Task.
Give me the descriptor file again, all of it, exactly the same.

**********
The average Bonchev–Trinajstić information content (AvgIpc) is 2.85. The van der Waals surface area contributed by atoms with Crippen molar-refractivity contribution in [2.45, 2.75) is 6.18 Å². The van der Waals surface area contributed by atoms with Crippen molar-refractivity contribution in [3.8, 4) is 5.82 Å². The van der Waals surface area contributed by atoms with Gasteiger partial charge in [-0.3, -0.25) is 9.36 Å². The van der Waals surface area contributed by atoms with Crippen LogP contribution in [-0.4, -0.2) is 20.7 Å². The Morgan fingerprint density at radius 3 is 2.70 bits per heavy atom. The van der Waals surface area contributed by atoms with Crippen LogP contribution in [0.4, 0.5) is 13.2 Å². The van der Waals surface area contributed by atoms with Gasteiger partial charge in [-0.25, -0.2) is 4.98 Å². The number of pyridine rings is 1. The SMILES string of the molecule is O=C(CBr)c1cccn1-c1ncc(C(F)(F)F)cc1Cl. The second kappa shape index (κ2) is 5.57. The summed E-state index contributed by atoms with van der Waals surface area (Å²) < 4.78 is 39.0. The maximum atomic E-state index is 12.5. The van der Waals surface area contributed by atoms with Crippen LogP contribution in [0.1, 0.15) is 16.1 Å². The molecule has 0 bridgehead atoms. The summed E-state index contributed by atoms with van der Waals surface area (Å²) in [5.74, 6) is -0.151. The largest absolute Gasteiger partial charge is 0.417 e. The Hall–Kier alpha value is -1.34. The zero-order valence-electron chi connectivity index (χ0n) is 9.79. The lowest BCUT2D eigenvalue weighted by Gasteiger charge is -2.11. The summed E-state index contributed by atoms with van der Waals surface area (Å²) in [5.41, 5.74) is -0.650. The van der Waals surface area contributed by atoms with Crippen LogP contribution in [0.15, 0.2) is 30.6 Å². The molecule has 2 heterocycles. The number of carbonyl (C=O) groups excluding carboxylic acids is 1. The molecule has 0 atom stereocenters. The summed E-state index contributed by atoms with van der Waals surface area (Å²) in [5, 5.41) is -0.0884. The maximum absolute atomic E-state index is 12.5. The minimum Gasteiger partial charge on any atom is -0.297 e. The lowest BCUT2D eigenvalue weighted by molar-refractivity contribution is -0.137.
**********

The average Bonchev–Trinajstić information content (AvgIpc) is 2.85. The van der Waals surface area contributed by atoms with Crippen molar-refractivity contribution in [2.45, 2.75) is 6.18 Å². The van der Waals surface area contributed by atoms with Crippen molar-refractivity contribution in [3.8, 4) is 5.82 Å². The van der Waals surface area contributed by atoms with Gasteiger partial charge in [-0.3, -0.25) is 9.36 Å². The van der Waals surface area contributed by atoms with Crippen LogP contribution in [-0.4, -0.2) is 20.7 Å². The Morgan fingerprint density at radius 3 is 2.70 bits per heavy atom. The van der Waals surface area contributed by atoms with Crippen LogP contribution in [0.4, 0.5) is 13.2 Å². The van der Waals surface area contributed by atoms with Gasteiger partial charge in [-0.25, -0.2) is 4.98 Å². The number of pyridine rings is 1. The SMILES string of the molecule is O=C(CBr)c1cccn1-c1ncc(C(F)(F)F)cc1Cl. The second kappa shape index (κ2) is 5.57. The summed E-state index contributed by atoms with van der Waals surface area (Å²) < 4.78 is 39.0. The maximum atomic E-state index is 12.5. The van der Waals surface area contributed by atoms with Crippen LogP contribution in [0.1, 0.15) is 16.1 Å². The molecule has 0 bridgehead atoms. The summed E-state index contributed by atoms with van der Waals surface area (Å²) in [5.74, 6) is -0.151. The largest absolute Gasteiger partial charge is 0.417 e. The Hall–Kier alpha value is -1.34. The zero-order valence-electron chi connectivity index (χ0n) is 9.79. The lowest BCUT2D eigenvalue weighted by Gasteiger charge is -2.11. The summed E-state index contributed by atoms with van der Waals surface area (Å²) in [5.41, 5.74) is -0.650. The van der Waals surface area contributed by atoms with Crippen LogP contribution in [0.15, 0.2) is 30.6 Å². The molecule has 2 heterocycles. The number of carbonyl (C=O) groups excluding carboxylic acids is 1. The molecule has 0 atom stereocenters. The summed E-state index contributed by atoms with van der Waals surface area (Å²) in [5, 5.41) is -0.0884. The maximum absolute atomic E-state index is 12.5. The minimum Gasteiger partial charge on any atom is -0.297 e. The lowest BCUT2D eigenvalue weighted by molar-refractivity contribution is -0.137.